Morehead & Ingram (1973) Revisited The finding in Morehead and Ingram (1973) that children with a language impairment do better in the use of inflectional morphology than MLU-matched typically developing children has been in marked contrast to several subsequent studies that have found the opposite relationship (cf. review in Leonard, 1998). This research note presents ... Research Note
Research Note  |   June 01, 2002
Morehead & Ingram (1973) Revisited
 
Author Affiliations & Notes
  • David Ingram, PhD
    Arizona State University Tempe
  • Donald Morehead
    San Francisco
  • Contact author: David Ingram, PhD, Department of Speech and Hearing Science, P.O. Box 870102, Arizona State University, Tempe, AZ 85287-0102.
    Contact author: David Ingram, PhD, Department of Speech and Hearing Science, P.O. Box 870102, Arizona State University, Tempe, AZ 85287-0102.×
  • Corresponding author: E-mail: david.ingram@asu.edu
Article Information
Development / Language Disorders / Language / Research Note
Research Note   |   June 01, 2002
Morehead & Ingram (1973) Revisited
Journal of Speech, Language, and Hearing Research, June 2002, Vol. 45, 559-563. doi:10.1044/1092-4388(2002/044)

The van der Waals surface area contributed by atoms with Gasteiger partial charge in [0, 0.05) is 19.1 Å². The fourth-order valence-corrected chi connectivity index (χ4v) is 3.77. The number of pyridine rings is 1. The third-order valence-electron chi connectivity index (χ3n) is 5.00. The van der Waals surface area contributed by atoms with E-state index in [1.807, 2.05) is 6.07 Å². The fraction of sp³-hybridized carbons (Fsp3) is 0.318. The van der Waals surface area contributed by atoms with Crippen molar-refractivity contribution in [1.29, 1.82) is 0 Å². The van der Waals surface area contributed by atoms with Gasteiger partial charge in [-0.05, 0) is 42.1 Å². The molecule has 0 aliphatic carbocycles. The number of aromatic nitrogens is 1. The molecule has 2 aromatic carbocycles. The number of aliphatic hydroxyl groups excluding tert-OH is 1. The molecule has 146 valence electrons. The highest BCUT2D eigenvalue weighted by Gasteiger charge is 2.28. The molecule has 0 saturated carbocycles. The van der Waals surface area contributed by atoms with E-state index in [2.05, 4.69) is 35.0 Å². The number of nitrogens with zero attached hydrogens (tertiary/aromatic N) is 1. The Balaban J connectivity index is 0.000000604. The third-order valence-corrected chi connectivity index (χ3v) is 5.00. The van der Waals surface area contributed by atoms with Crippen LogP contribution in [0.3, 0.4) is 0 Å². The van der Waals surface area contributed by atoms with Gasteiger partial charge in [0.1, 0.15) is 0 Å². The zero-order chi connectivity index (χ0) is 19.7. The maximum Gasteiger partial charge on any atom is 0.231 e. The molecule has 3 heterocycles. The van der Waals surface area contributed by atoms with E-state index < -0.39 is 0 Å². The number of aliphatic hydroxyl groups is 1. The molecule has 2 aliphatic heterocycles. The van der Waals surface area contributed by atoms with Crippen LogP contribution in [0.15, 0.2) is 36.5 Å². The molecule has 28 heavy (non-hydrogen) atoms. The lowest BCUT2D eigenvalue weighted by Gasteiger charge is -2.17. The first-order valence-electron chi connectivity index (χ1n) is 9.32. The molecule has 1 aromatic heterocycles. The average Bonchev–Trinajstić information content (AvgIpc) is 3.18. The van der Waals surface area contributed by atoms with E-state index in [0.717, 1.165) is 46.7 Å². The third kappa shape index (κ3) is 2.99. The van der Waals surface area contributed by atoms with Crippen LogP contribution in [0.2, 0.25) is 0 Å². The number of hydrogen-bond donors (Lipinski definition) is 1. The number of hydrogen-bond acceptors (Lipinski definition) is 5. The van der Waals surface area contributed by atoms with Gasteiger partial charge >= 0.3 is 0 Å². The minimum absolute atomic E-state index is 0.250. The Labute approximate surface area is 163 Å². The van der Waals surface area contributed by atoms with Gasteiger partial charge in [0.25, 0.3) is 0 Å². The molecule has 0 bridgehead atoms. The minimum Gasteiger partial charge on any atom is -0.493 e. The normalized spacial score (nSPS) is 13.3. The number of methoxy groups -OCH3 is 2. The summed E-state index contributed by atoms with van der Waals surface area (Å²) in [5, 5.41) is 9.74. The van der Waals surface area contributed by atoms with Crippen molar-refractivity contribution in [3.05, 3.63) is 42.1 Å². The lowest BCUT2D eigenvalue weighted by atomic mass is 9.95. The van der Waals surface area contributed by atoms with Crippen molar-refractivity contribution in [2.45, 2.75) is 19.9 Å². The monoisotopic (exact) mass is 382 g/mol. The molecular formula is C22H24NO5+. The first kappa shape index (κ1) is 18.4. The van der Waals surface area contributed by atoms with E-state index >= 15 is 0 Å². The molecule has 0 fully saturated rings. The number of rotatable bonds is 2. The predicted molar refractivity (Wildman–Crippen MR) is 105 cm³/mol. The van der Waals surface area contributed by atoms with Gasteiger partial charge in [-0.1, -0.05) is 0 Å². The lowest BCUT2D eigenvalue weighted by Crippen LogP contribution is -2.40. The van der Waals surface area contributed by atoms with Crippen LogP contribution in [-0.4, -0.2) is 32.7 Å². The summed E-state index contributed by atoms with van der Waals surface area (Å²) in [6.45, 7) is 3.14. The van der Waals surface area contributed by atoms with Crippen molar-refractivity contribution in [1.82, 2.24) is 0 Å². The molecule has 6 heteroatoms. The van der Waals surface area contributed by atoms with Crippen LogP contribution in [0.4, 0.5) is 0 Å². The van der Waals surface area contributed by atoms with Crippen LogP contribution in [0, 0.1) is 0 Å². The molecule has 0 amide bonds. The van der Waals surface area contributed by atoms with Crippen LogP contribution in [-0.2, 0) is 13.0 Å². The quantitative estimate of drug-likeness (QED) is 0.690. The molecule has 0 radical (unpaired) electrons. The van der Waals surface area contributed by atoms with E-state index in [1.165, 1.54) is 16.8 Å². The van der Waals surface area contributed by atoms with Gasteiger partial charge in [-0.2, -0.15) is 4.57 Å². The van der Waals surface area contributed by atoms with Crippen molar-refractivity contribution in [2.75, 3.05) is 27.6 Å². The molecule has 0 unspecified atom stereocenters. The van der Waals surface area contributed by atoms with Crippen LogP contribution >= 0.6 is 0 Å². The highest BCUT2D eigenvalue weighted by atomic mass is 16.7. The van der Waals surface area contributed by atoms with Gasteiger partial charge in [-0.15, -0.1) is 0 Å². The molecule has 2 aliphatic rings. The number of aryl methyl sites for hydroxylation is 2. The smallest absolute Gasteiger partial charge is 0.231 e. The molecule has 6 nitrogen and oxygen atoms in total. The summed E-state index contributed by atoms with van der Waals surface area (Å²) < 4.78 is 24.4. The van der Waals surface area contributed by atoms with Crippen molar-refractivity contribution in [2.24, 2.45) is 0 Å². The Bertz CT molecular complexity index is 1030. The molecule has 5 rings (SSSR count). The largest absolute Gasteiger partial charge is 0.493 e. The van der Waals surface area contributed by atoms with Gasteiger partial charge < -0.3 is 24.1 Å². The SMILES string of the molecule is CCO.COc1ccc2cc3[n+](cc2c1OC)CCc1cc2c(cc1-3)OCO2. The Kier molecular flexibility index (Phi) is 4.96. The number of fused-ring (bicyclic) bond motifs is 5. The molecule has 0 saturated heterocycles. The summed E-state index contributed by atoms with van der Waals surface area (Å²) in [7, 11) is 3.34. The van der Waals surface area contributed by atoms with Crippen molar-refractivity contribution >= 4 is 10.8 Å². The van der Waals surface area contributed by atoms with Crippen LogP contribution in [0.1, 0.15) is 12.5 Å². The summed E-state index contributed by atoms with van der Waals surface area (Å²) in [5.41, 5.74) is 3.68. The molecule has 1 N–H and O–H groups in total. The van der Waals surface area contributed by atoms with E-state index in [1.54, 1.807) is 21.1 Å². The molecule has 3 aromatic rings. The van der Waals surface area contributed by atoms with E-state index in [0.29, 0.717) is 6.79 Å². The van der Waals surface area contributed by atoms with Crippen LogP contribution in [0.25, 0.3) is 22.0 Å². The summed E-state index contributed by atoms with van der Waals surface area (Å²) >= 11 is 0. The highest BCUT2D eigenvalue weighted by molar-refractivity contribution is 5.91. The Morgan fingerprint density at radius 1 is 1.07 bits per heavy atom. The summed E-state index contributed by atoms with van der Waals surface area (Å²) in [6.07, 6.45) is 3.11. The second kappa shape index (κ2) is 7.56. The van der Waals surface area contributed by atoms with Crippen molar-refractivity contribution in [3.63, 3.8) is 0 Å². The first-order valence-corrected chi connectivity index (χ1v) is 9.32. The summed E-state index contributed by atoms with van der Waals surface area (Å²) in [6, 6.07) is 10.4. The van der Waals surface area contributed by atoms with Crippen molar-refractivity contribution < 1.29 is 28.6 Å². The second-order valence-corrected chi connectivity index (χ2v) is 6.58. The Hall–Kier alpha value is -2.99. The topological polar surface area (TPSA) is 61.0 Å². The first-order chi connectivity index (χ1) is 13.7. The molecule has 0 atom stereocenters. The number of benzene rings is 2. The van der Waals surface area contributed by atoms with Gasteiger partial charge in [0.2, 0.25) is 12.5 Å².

History: Received April 26, 2001 , Accepted January 14, 2002
 
Journal of Speech, Language, and Hearing Research, June 2002, Vol. 45, 559-563. doi:10.1044/1092-4388(2002/044)
History: Received April 26, 2001; Accepted January 14, 2002
Web of Science® Times Cited: 6

The finding in Morehead and Ingram (1973) that children with a language impairment do better in the use of inflectional morphology than MLU-matched typically developing children has been in marked contrast to several subsequent studies that have found the opposite relationship (cf. review in Leonard, 1998). This research note presents a reanalysis of a subset of the original Morehead and Ingram data in an attempt to reconcile these contradictory findings. The reanalysis revealed that the advantage on inflectional morphology for children with language impairment was only on the progressive suffix, not on plural and possessive or on the verbal morphemes third-person present tense and past tense. The results of the reanalysis are in line with more recent research (e.g., Rice, Wexler, & Cleave, 1995). The resolution of these discrepant results highlights the critical roles that methodological issues play—specifically, how subjects are matched on MLU, how inflectional morphology is measured, and the selection of subjects with regard to age.

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